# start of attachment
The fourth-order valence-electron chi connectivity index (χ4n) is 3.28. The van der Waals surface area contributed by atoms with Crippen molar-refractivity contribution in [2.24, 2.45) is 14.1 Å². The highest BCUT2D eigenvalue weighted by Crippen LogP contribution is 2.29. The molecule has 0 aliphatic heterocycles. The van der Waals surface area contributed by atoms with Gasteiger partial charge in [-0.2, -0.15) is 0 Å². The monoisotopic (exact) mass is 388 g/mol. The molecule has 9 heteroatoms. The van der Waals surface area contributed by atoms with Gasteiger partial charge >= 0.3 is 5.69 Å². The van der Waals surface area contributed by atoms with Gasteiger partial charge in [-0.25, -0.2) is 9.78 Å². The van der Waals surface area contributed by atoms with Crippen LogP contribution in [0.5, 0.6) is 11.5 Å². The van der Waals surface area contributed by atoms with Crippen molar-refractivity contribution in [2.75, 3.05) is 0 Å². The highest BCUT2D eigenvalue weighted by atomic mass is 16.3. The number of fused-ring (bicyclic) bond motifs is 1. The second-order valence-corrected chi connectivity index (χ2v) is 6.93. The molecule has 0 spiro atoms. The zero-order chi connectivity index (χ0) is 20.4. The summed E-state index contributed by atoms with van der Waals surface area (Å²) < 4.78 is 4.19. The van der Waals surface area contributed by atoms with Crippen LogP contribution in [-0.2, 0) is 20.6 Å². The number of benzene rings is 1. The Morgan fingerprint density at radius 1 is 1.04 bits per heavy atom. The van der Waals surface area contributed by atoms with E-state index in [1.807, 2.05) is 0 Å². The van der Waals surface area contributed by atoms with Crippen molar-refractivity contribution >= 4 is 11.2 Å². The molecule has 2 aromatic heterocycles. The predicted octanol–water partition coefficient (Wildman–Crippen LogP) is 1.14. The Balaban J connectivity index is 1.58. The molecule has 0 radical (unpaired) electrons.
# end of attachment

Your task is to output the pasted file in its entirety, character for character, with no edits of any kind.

The fourth-order valence-electron chi connectivity index (χ4n) is 3.28. The van der Waals surface area contributed by atoms with Crippen molar-refractivity contribution in [2.24, 2.45) is 14.1 Å². The highest BCUT2D eigenvalue weighted by Crippen LogP contribution is 2.29. The molecule has 0 aliphatic heterocycles. The van der Waals surface area contributed by atoms with Gasteiger partial charge in [-0.2, -0.15) is 0 Å². The monoisotopic (exact) mass is 388 g/mol. The molecule has 9 heteroatoms. The van der Waals surface area contributed by atoms with Gasteiger partial charge >= 0.3 is 5.69 Å². The van der Waals surface area contributed by atoms with Gasteiger partial charge in [-0.25, -0.2) is 9.78 Å². The van der Waals surface area contributed by atoms with Crippen LogP contribution in [0.5, 0.6) is 11.5 Å². The van der Waals surface area contributed by atoms with Crippen molar-refractivity contribution in [2.75, 3.05) is 0 Å². The highest BCUT2D eigenvalue weighted by atomic mass is 16.3. The number of fused-ring (bicyclic) bond motifs is 1. The second-order valence-corrected chi connectivity index (χ2v) is 6.93. The molecule has 0 spiro atoms. The zero-order chi connectivity index (χ0) is 20.4. The summed E-state index contributed by atoms with van der Waals surface area (Å²) < 4.78 is 4.19. The van der Waals surface area contributed by atoms with Crippen LogP contribution in [-0.2, 0) is 20.6 Å². The number of benzene rings is 1. The Morgan fingerprint density at radius 1 is 1.04 bits per heavy atom. The van der Waals surface area contributed by atoms with E-state index in [1.807, 2.05) is 0 Å². The van der Waals surface area contributed by atoms with Crippen molar-refractivity contribution >= 4 is 11.2 Å². The molecule has 2 aromatic heterocycles. The predicted octanol–water partition coefficient (Wildman–Crippen LogP) is 1.14. The Balaban J connectivity index is 1.58. The molecule has 0 radical (unpaired) electrons.